32. Interesting. I actually couldn't disagree more. Downtown is a ghost town. No one lives in downtown. There's hustle and bustle during the day, but at night it's filled with nothing but JWU students that are looking for underage bars that will serve them red bull and vodka. Additionally, Thayer St. is dead. It' become corporate. City Sports, urban outfitters, Starbucks, that's not the Thayer St. I fell in love with when I took a bite of a Spike's Junkyard Dog 20 years ago. It's a haven for Brown's super rich kids who want to go to Kartabar (or however you spell it) and drink basil infused gin not because it tastes good, but because it looks cool. A beer bar in either spot would flop. Have you gone to English Cellar Ale House? It's rubbish.

    I agree with what was said above, it's got to be done in the west end. The west end already has the best beer scene and with Nikki's moving across the street from Julian's it's going to make it even more of a beer lovers destination. Truthfully, I don't think opening a new beer bar would be the route. Instead, what I think would be better would be for a place like the Avery to go all out and do it. Find a way to expand the space a bit, double the number of tap lines and start serving some kick ass bites. The owner there cares a ton about beer and knows his shit, I think they could pull it off. Of course, I am sure it's a LOT harder than this armchair restauranteur thinks.
    cbeer88 likes this.
  33. You actually do make some great points, downtown is relatively dead. But I was thinking of ease of getting to the store for folks outside of Providence as well. Right now, Belmont, MA isn't the craft beer mecca of Massachusetts, but it's located within 20-30 minutes of just about anyone in the Boston area that loves craft beer. Locating in downtown Providence, IMO, would provide easy (visible) access for craft beer lovers stretching from Fall River/Taunton (believe it or not, it seems like there's a growing contention there), to Cranston, to Woonsocket and Attleboro.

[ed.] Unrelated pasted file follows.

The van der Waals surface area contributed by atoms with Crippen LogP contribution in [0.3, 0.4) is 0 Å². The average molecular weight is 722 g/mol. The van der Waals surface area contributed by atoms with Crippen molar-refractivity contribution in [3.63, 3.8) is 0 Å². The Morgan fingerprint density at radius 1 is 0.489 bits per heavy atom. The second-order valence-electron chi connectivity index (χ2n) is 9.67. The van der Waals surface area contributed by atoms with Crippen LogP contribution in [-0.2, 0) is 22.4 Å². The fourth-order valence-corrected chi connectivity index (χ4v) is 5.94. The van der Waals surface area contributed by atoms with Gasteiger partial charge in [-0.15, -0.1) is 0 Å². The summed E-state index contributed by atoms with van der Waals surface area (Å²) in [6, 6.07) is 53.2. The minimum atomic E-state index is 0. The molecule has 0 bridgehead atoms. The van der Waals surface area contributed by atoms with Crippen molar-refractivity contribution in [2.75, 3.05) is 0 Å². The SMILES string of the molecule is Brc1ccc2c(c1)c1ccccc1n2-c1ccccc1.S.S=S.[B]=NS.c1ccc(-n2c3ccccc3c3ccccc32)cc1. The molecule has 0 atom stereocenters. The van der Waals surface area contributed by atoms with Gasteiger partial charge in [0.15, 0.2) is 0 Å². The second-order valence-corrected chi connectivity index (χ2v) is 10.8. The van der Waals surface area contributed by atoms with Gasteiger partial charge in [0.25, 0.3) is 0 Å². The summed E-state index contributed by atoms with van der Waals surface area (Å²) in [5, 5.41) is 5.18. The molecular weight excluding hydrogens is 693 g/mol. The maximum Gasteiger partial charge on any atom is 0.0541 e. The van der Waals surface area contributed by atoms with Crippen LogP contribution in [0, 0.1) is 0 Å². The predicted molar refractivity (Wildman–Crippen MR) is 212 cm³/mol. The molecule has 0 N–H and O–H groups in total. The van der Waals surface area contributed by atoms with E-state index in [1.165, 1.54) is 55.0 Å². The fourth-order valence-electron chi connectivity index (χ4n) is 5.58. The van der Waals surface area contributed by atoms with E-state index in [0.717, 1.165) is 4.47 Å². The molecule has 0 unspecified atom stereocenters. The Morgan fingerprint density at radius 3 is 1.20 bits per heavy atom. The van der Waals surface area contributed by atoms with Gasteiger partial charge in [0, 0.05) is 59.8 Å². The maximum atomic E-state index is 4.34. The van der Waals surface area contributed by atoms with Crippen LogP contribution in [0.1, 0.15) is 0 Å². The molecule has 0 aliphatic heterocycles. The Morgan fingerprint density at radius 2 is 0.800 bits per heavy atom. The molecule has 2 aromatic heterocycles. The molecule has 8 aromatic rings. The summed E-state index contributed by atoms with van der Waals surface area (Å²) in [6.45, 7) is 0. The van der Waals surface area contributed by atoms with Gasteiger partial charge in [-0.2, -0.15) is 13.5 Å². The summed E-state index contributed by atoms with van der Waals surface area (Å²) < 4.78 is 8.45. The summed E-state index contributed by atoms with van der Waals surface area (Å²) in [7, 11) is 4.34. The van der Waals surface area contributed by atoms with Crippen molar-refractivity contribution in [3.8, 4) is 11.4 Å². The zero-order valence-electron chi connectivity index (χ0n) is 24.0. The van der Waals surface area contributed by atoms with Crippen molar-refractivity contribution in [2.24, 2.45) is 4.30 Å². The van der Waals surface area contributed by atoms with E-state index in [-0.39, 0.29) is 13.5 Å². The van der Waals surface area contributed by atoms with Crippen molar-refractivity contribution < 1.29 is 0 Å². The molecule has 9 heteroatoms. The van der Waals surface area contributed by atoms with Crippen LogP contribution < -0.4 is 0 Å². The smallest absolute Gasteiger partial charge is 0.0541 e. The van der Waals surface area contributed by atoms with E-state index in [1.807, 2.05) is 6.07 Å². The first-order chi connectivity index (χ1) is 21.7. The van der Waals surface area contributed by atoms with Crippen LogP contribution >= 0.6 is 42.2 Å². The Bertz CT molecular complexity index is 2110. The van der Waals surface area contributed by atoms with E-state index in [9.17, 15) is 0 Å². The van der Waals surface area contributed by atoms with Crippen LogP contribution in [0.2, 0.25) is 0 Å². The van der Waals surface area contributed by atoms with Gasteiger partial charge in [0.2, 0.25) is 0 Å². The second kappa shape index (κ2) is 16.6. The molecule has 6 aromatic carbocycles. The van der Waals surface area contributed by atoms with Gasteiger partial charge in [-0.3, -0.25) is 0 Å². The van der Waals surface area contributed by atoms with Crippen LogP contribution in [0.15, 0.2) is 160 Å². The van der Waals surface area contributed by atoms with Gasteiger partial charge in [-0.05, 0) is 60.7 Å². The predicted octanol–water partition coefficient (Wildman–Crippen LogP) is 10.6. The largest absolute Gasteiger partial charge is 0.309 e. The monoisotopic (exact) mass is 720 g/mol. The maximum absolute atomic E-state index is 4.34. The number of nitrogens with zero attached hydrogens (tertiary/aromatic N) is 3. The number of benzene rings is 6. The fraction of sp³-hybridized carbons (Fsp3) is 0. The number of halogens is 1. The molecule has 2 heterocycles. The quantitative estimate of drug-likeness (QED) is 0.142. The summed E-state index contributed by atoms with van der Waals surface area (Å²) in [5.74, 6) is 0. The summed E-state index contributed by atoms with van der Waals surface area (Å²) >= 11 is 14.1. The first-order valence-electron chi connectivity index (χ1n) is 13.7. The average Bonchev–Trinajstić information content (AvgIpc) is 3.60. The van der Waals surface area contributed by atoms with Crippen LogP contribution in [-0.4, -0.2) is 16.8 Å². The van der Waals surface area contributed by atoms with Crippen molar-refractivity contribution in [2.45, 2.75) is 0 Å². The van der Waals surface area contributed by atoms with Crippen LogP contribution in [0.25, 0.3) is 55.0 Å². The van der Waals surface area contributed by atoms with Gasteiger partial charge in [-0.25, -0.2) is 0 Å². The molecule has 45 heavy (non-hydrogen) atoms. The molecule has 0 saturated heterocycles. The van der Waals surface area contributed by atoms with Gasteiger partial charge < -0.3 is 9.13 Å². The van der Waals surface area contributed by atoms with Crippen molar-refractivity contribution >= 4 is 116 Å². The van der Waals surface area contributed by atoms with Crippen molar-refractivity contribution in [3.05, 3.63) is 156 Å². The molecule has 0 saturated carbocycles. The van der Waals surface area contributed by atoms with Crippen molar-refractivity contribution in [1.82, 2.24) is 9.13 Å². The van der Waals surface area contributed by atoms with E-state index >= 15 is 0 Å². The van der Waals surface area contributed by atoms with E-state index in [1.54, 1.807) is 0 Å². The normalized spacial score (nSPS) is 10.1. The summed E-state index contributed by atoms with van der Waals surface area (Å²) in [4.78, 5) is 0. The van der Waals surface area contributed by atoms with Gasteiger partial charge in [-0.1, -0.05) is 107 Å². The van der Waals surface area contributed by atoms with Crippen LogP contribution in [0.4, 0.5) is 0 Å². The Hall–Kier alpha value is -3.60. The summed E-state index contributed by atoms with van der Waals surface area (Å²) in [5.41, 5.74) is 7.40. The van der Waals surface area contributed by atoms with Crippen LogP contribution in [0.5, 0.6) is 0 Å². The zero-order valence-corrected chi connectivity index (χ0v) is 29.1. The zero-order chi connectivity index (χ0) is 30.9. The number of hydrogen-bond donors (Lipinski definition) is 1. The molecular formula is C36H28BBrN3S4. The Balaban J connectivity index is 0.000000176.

That said, you make a good point on making it in the West End, which would still fit my basic point that CBC should expand to Providence next. I'm not a marketing expert, but based on what I see in this thread and what I hear from family and friends in southeastern Mass and all of Rhode Island, as you noted there's certainly plenty of demand for a quality craft beer shop in the area.
    Providence likes this.
  34. Well said. The other thing about the West End that a lot of folks forget about is that there is parking. Downtown parking is very limited. Sure it exists, I can find it for free any day of the week, any day of the year. Nevertheless, it's not as easy as parking on the West End, which is ample and never metered. Also, the West End is easily accessible from all points: north, south, west with ease, east is a little bit more tricky, but don't underestimate the beauty of 195 now allowing exit to the Point st. bridge (bang a left through South Providence for a couple of miles and you're on Broadway). East side isn't accessible. Imagine if you're coming up Rt. 6 and want a brew and you've got to trek it to Thayer, RI mentality will turn you away. Downtown is accessible for sure, but again, parking. CBC in Providence would be sick. While I have never visited them, I respect the praise they get. After one hour of operation they'd be the best brewery in Providence.
  35. Pegli

    Pegli Savant (305) Rhode Island Aug 30, 2006

    Maybe at least one of the new guys will start pressing to get a tap handle in every town. If Flying Jenny was on-tap in the sports bar at the end of my block, I would stop in for a pint or few at least twice a week. For "Jesus tap dancing Christ" can we even get Gansett seasonals on tap ? I've never seen them...
    Providence likes this.
  36. benbking, Providence and Pegli like this.
  37. jedwards

    jedwards Savant (330) California Feb 3, 2009

    Foolproof has been doing a great job with this: http://www.foolproofbrewing.com/find?state=rhode-island

    Agree about asking your local as well!
  38. Pegli

    Pegli Savant (305) Rhode Island Aug 30, 2006

  39. RoninTK3

    RoninTK3 Savant (290) New Hampshire Nov 12, 2012

    I think Grey Sail has been making some great beer. Really enjoy Stargazer, 1st Anni Imperial Pils, Flying Jenny, and Flagship. I enjoyed the Foolproof porter, but not the IPA. No need to look down on Newport Storm either. Vlad was fantastic and India Point Ale is solid. Tastings at the brewery are fun and it's obvious these guys love what they do. Nobody has been dissapointed yet with the local extras I've sent out. There may not be anything worldclass coming out of RI, but there is plenty of good beer being made. I'd love to see RI get some better distribution though.
    malweth likes this.